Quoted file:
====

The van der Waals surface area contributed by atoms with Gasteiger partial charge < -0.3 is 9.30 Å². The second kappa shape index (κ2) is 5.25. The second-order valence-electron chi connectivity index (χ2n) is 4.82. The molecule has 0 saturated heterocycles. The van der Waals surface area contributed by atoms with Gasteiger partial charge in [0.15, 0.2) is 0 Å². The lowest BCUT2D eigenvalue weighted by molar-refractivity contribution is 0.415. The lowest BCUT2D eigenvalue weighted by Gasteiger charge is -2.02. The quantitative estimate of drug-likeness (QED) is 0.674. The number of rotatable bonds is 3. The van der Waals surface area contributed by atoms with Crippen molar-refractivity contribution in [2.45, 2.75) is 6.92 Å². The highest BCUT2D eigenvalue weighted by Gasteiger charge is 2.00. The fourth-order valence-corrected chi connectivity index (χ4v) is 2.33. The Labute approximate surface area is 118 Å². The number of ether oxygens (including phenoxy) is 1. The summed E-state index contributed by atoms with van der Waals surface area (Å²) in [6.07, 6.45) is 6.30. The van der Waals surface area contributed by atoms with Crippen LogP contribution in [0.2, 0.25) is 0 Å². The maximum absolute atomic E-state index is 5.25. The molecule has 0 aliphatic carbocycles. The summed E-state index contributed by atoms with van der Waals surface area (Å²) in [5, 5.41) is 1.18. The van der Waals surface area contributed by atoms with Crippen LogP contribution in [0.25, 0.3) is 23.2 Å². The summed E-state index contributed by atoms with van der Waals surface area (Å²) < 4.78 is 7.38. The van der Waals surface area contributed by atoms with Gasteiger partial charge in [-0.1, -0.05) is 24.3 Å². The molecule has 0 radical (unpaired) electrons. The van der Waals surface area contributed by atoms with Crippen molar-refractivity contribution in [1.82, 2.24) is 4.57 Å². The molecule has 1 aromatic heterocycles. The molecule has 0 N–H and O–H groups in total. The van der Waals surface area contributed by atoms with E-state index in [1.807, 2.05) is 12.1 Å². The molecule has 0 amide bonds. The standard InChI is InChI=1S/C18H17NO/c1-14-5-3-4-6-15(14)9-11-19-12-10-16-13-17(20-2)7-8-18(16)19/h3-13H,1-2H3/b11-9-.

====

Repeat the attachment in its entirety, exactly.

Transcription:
The van der Waals surface area contributed by atoms with Gasteiger partial charge < -0.3 is 9.30 Å². The second kappa shape index (κ2) is 5.25. The second-order valence-electron chi connectivity index (χ2n) is 4.82. The molecule has 0 saturated heterocycles. The van der Waals surface area contributed by atoms with Gasteiger partial charge in [0.15, 0.2) is 0 Å². The lowest BCUT2D eigenvalue weighted by molar-refractivity contribution is 0.415. The lowest BCUT2D eigenvalue weighted by Gasteiger charge is -2.02. The quantitative estimate of drug-likeness (QED) is 0.674. The number of rotatable bonds is 3. The van der Waals surface area contributed by atoms with Crippen molar-refractivity contribution in [2.45, 2.75) is 6.92 Å². The highest BCUT2D eigenvalue weighted by Gasteiger charge is 2.00. The fourth-order valence-corrected chi connectivity index (χ4v) is 2.33. The Labute approximate surface area is 118 Å². The number of ether oxygens (including phenoxy) is 1. The summed E-state index contributed by atoms with van der Waals surface area (Å²) in [6.07, 6.45) is 6.30. The van der Waals surface area contributed by atoms with Crippen LogP contribution in [0.2, 0.25) is 0 Å². The maximum absolute atomic E-state index is 5.25. The molecule has 0 aliphatic carbocycles. The summed E-state index contributed by atoms with van der Waals surface area (Å²) in [5, 5.41) is 1.18. The van der Waals surface area contributed by atoms with Crippen LogP contribution in [0.25, 0.3) is 23.2 Å². The summed E-state index contributed by atoms with van der Waals surface area (Å²) < 4.78 is 7.38. The van der Waals surface area contributed by atoms with Gasteiger partial charge in [-0.1, -0.05) is 24.3 Å². The molecule has 0 radical (unpaired) electrons. The van der Waals surface area contributed by atoms with Crippen molar-refractivity contribution in [1.82, 2.24) is 4.57 Å². The molecule has 1 aromatic heterocycles. The molecule has 0 N–H and O–H groups in total. The van der Waals surface area contributed by atoms with E-state index in [1.807, 2.05) is 12.1 Å². The molecule has 0 amide bonds. The standard InChI is InChI=1S/C18H17NO/c1-14-5-3-4-6-15(14)9-11-19-12-10-16-13-17(20-2)7-8-18(16)19/h3-13H,1-2H3/b11-9-.